Tim Meharg, chairman of the Shoal Bay Community Association said visitors from Spain, Tasmania, Brisbane, Sydney and Newcastle joined local volunteers at Zenith beach to collect plastic jars, food packets, clocks and other assorted debris.
The rubbish was placed in plastic bags, carried to the car park and stacked near a council bin for collection.
"I daresay more will be washed up, Mr Meharg said.
We couldnt wait for an official clean-up because a lot of this stuff could finish up in the gullet of fish mistaking it for food.
The more collected earlier the better."
Chairman of the Marine Parks Association, Frank Future, echoed this sentiment on Monday.
He said the local community could not wait for the ships operator to deal with the recovery and removal of the lost cargo.
These things take an enormous amount of time and by then it might be months, even years, he said.
It will be the community who will rally to clean it up.
Mr Future said the majority of debris washed ashore so far was plastic, which posed two major issues for the local waterways.
These plastics pose a risk to marine life, such as the local turtle population. Turtles often mistake plastic for jellyfish, a main food source, and ingest the pollutant.
The debris also poses a risk to boaters and commercial operators. Just two months ago one of Mr Futures commercial vessels lost a $30,000 motor when a plastic bag was sucked into the engine.
Plastic in the water has become one of the major nightmares for commercial operators and its not good for the environment, he said.
I suspect over the next week to a month, other containers will wash ashore and who knows what is in them.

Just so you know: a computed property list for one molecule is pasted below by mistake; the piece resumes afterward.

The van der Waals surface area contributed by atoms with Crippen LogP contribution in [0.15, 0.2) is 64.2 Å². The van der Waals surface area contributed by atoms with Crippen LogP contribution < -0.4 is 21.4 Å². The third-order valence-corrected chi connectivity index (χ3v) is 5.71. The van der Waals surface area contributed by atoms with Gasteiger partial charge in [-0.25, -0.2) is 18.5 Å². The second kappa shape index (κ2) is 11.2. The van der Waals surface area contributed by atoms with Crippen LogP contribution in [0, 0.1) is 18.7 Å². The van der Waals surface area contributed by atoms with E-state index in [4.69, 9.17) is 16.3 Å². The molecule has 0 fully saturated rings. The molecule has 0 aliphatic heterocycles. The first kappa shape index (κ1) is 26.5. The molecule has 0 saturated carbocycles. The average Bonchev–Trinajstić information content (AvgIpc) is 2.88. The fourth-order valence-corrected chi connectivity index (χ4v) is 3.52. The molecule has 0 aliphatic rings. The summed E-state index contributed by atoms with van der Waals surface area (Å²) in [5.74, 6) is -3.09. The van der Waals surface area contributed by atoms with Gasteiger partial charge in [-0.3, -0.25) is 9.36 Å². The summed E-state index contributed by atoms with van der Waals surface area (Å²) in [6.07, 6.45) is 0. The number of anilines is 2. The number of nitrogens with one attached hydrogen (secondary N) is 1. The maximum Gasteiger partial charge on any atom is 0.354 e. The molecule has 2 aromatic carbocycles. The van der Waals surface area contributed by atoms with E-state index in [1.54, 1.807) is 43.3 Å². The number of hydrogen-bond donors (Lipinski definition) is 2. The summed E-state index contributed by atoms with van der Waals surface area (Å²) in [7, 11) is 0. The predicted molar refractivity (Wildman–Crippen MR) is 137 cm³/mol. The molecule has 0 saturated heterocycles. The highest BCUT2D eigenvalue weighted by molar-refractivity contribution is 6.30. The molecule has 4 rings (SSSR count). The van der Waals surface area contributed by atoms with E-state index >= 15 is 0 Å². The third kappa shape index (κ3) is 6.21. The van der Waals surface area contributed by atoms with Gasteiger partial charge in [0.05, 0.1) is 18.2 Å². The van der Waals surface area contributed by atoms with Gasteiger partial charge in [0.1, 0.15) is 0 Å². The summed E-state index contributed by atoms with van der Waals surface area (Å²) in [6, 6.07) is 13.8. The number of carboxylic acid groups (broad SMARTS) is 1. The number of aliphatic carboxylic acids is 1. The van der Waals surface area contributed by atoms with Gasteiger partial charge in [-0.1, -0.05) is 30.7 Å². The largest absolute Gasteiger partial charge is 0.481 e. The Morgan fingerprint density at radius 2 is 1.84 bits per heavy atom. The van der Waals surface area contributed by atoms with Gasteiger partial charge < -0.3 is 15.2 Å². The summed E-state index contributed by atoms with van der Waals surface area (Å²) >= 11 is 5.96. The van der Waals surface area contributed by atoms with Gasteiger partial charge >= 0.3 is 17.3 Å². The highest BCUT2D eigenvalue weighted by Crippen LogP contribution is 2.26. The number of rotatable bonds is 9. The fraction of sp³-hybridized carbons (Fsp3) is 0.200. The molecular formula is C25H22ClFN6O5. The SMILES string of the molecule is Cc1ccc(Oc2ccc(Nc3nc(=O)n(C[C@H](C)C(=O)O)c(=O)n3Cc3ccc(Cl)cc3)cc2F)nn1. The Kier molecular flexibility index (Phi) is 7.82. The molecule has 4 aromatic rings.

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The risk to marine life has also prompted Greens NSW marine spokesman Justin Field to call for the state government to hold the owners of the ship, YM Efficiency, to account.
The loss of 80 shipping containers into the ocean may have been an accident but the NSW Government has to ensure immediate action to reduce the risk to people and the environment, he said.
The community is already stepping up but now its time for the government and the company to fast-track the clean-up.
Its unacceptable that massive quantities of plastic and other goods lost overboard have been left to pollute our oceans. We know plastic is particularly damaging to marine life, killing and injuring sea birds, whales, dolphins and turtles.
The EPA will meet with affected councils, AMSA, and the clean-up contractors to ensure the impacts of the incident are minimised and all waste is removed.
The ship, YM Efficiency, is now off Gerroa on the South Coast.
Hourly warnings are being made to ensure ship operators are aware of the potential danger of the containers, which would not be visible from the waterline.
Drift modelling is being used to predict where the debris which is mixed but has been confirmed as non-hazardous - is likely to wash up, between Newcastle and Port Stephens.
The containers pose a significant navigational hazard out at sea.
Members of the public are been asked to stay clear of any debris and containers and report to the NSW Maritime Info Line 13 12 36.